Wesley Wark is a visiting professor at the Graduate School of Public and International Affairs at the University of Ottawa and an expert on intelligence and national security issues.
The unbelievable has happened. A soldier on ceremonial duty at the National War Memorial was shot and killed on Wednesday; the Centre Block of Parliament Hill was stormed by a gunman; downtown Ottawa spent the day in lockdown. These terrible events came hard on the heels of a terror attack that targeted two military personnel in Quebec on Monday, killing one.
The country reeled while questions piled up. Before this week, the Canadian notion might have been that it couldn’t happen here. Now, it has, and it’s left to us to make sense of these incidents and decide on a response. Should it be tough new legislation? More intrusive surveillance? Walling off Parliament? Greater security measures at government facilities? The list of potential measures is long. What these events really suggest is that we should take a deep breath, while mourning the loss of two soldiers.
Monday’s attack in Quebec was the culmination of the radicalization of Martin Couture-Rouleau, a 25-year-old native Quebecker. It was also the culmination of a failed RCMP effort to monitor and contain Mr. Couture-Rouleau, who like the Ottawa attacker was reportedly known to authorities. His file was one of 90 ongoing terrorism investigations, and the big question that remains is whether opportunities were missed to prevent his attack. This will be the subject of many questions in Quebec, from which the public and authorities should draw lessons.
At the same time, Canadians have to appreciate that not all such attacks can be prevented, and that we may have luxuriated in unrealistic expectations about being absolutely safe. As the Irish Republican Army once taunted British security agencies, in an earlier age of terrorism: “You have to be lucky all the time. We only have to be lucky once.” In some unknowable way, Canada has been both lucky and good at foiling violent plots. But this week, our luck, or our professional capacity – or both – came up short.
If a 100-per-cent counterterrorism success rate is unrealistic, what is the appropriate expectation? It can’t be quantified, but it is that our intelligence and security agencies should work to their maximum ability and that all available opportunities, under the law, to develop intelligence and prevent attacks must be realized. Real opportunities to foil plots and make arrests simply cannot be missed. The question raised this week is whether opportunities were missed or intelligence was left undeveloped. Was there an intelligence failure? Honest and open answers will have to be found, and quickly.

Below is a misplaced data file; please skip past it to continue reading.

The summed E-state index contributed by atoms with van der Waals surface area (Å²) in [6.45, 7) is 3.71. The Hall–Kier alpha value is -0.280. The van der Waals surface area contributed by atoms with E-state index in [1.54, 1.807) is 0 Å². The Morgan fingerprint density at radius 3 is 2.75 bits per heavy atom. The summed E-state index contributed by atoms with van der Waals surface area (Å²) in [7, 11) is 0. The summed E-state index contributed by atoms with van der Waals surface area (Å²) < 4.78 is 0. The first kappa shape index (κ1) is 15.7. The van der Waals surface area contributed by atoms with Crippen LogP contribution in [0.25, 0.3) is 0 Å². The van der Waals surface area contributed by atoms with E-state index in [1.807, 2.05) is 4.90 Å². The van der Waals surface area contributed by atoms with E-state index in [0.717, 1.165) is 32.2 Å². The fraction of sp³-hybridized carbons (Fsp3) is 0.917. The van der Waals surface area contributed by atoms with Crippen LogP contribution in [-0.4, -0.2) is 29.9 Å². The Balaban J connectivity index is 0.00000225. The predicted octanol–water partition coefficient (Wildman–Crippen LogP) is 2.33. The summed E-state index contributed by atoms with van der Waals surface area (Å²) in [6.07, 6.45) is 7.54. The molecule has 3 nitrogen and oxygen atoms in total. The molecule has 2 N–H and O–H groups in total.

The discussion will include resource issues – do we have enough to do the job? This is also hard to quantify, but it has to be asked, not least in the context of significant but largely unexamined changes to the internal organization of federal policing undertaken over the past couple of years by the RCMP. Fears were raised that this reorganization might lessen, rather than concentrate, resources for national security work by the Mounties. Now we will really need to find out. We will also need to ask whether our threat focus was wrong. The recent preoccupation in Canadian counterterrorism work has been on trying to prevent Canadians from engaging in terrorism overseas and then returning from such campaigns. Maybe we were too preoccupied with this and underplayed the threat of homegrown terrorism.
What this week’s events demand is a public inquiry – to learn lessons, to take whatever corrective action may be required and to provide a trusted form of reassurance, distanced from political messaging, about Canadian counterterrorism capabilities
But the public should not be passive onlookers. The consistent messaging from countries more accustomed to such attacks revolves around a key ingredient: societal resilience. Democratic societies must not get bent out of shape – restoration of normalcy and confidence that ordinary life can continue is key to moving forward and avoiding responses that we may later regret. Catch the perpetrators, apply our tough existing legal sanctions, mourn the victims, learn the lessons, improve and refocus our intelligence efforts, but take a deep breath and practise normalcy. That’s the best response.Report Typo/Error
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